Are You a Good Candidate for Liposuction?

Reviewed by Julius Few, MD


Liposuction consistently ranks as one of the top cosmetic surgery procedures performed in the United States.

The liposuction surgery procedure involves the removal of fat deposits under the skin using a long, hollow needle called a cannula. The cannula is placed through incisions and then run along the inside of the skin to dislodge the fat deposits. The fat is then suctioned out using a vacuum.

The Best Liposuction Candidates

The best candidates for liposuction have localized deposits of fat in their abdomen, arms, thighs and/or neck. These pockets of fat are often resistant to the effects of even the best diet and exercise regimens, and may be the result of genetics. Liposuction is also used for abdominal etching, which can uncover your inner six-pack. In addition, face liposuction is often used to address chubby cheeks or jowls.

Ideally, liposuction candidates should be physically fit and not more than 20 pounds overweight. It is important that your weight be stable. If you are planning to lose a significant amount of weight, or even gain weight (due to pregnancy, for example), now is not the time to undergo liposuction. Liposuction results are permanent as long as your weight remains stable.

Ideal liposuction candidates also have firm, elastic skin. For the best results, the skin must shrink following the procedure. Many people lose skin elasticity with age, which can compromise the results of liposuction. If skin quality remains elastic, age is no deterrent for liposuction.

Liposuction is not a substitute for diet and exercise, nor is it a magic bullet. Liposuction can help redefine or sculpt your body, but it can't completely change your shape. It also can't make you feel more satisfied about other aspects of your life. However, liposuction may make you feel better about yourself if you are bothered by a muffin top, spare tire or other pocket of unwanted fat.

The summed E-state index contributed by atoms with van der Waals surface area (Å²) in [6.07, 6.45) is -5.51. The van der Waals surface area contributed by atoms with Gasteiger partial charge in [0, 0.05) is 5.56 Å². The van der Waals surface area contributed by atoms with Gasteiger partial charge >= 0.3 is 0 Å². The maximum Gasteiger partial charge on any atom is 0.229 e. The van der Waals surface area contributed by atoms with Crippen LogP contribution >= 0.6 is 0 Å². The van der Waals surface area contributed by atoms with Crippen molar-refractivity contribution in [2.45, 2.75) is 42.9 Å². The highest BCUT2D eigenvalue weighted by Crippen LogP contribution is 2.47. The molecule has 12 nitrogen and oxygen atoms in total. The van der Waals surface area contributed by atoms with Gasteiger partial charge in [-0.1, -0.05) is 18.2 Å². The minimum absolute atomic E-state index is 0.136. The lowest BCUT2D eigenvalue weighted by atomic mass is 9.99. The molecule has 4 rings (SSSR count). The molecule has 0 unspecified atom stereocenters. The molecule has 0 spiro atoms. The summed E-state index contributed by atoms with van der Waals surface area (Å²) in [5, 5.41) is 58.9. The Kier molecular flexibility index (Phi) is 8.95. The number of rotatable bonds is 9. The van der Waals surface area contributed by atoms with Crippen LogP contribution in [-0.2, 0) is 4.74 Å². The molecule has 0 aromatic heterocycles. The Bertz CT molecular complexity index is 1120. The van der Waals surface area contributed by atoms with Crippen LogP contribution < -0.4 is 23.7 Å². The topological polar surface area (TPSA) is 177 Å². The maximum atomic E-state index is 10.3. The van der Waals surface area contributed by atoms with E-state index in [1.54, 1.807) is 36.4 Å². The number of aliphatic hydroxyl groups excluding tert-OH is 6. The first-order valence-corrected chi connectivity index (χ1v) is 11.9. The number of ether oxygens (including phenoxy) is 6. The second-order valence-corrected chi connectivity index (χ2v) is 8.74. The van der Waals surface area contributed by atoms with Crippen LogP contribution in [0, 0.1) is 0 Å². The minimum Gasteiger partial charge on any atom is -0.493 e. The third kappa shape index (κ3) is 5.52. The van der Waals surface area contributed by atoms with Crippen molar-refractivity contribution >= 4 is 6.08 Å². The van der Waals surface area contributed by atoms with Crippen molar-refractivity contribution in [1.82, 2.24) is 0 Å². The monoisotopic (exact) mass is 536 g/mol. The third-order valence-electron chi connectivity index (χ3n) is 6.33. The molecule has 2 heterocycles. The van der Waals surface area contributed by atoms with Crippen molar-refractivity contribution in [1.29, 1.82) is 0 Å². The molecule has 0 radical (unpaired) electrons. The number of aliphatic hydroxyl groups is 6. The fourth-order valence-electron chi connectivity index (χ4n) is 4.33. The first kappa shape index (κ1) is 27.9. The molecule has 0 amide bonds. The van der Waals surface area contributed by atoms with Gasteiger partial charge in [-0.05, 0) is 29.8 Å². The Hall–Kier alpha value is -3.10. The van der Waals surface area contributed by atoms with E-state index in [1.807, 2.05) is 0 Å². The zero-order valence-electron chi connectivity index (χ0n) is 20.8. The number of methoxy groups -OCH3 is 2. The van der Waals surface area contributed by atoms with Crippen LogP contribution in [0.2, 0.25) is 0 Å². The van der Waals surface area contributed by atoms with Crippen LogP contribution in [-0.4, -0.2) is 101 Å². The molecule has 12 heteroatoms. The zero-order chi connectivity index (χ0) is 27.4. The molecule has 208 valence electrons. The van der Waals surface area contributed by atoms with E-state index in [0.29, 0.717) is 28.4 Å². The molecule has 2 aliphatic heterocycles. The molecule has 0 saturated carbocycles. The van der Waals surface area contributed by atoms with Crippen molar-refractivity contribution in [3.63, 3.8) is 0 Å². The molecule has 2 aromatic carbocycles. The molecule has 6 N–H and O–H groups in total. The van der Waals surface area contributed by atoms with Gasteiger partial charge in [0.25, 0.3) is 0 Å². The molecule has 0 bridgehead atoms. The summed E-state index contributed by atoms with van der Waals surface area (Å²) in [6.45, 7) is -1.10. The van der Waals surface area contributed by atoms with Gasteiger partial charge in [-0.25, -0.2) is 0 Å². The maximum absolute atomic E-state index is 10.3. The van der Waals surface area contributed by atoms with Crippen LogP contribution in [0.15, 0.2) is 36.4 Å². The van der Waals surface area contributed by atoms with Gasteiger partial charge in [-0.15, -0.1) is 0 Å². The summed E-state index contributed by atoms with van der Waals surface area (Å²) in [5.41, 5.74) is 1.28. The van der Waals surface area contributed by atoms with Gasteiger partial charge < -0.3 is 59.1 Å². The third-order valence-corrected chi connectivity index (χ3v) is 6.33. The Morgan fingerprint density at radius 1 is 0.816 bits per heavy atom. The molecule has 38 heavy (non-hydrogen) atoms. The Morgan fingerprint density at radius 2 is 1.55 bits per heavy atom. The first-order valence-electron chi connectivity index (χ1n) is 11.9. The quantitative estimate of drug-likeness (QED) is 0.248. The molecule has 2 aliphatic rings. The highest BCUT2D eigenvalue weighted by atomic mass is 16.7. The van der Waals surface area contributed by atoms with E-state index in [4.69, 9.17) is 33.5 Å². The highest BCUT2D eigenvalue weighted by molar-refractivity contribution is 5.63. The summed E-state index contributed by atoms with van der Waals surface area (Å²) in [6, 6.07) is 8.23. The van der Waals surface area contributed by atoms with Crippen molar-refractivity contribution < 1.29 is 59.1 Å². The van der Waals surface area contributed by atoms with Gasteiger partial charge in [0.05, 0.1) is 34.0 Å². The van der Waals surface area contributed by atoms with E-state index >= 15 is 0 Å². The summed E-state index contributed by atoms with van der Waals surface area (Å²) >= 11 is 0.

Several types of liposuction are available, including laser-assisted liposuction, ultrasound-assisted liposuction, water-assisted liposuction and tumescent liposuction. Each type of liposuction has its own set of benefits and risks. These issues will be discussed during your consultation with a board-certified plastic surgeon.

When Liposuction May Not Be Appropriate

As with other surgical procedures, good health is essential for liposuction candidates. If you have any medical problems such as heart disease, lung disease, diabetes or circulatory problems, your vulnerability to liposuction risks increases.

Liposuction is not a weight loss tool. If you are extremely overweight or obese, you should lose weight before considering liposuction. Bariatric surgery procedures such as gastric bypass or gastric banding with the Lap Band or Realize Band can help with massive weight loss.

If you have chubby or puffy cheeks, your surgeon may recommend cheek reduction surgery, also called buccal fat extraction, rather than liposuction.

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Liposuction Alternatives

Sometimes other body contouring procedures may be more appropriate than liposuction. If you have lost a considerable amount of weight and have excess skin and stretched stomach muscles, abdominoplasty (tummy tuck) may be recommended. Liposuction can be performed at the same time to remove any excess fatty deposits. If your weight loss has left you with a remaining apron of skin, panniculectomy may be the right option for you.

A consultation with an experienced plastic surgeon can help you make the most appropriate decisions based on your goals and your anatomy. Tell the surgeon what you wish to change and why, and then listen to his or her professional opinion on which body contouring option is best for you. During the consultation, your surgeon can also advise you about the cost of liposuction surgery and what to expect while recovering from liposuction. He or she may be able to advise you about other procedures that can be performed in conjunction with liposuction, such as tummy tuck surgery or breast enlargement surgery.

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About the Reviewer of This Article

Julius Few, MD, is the founder of the Few Institute For Aesthetic Plastic Surgery in Chicago. Board certified by the American Board of Plastic Surgery and the American Board of Surgery, he is also a clinical associate professor in the division of plastic surgery at the University of Chicago and the current president of the Illinois Society of Plastic Surgeons.

Dr. Few received his medical degree from the University of Chicago Pritzker School of Medicine, and completed his residency in general surgery at the University of Michigan Medical Center in Ann Arbor, followed by plastic surgery training at Northwestern University in Chicago. He has also received special facial and eye cosmetic training in Honolulu, New York and Atlanta.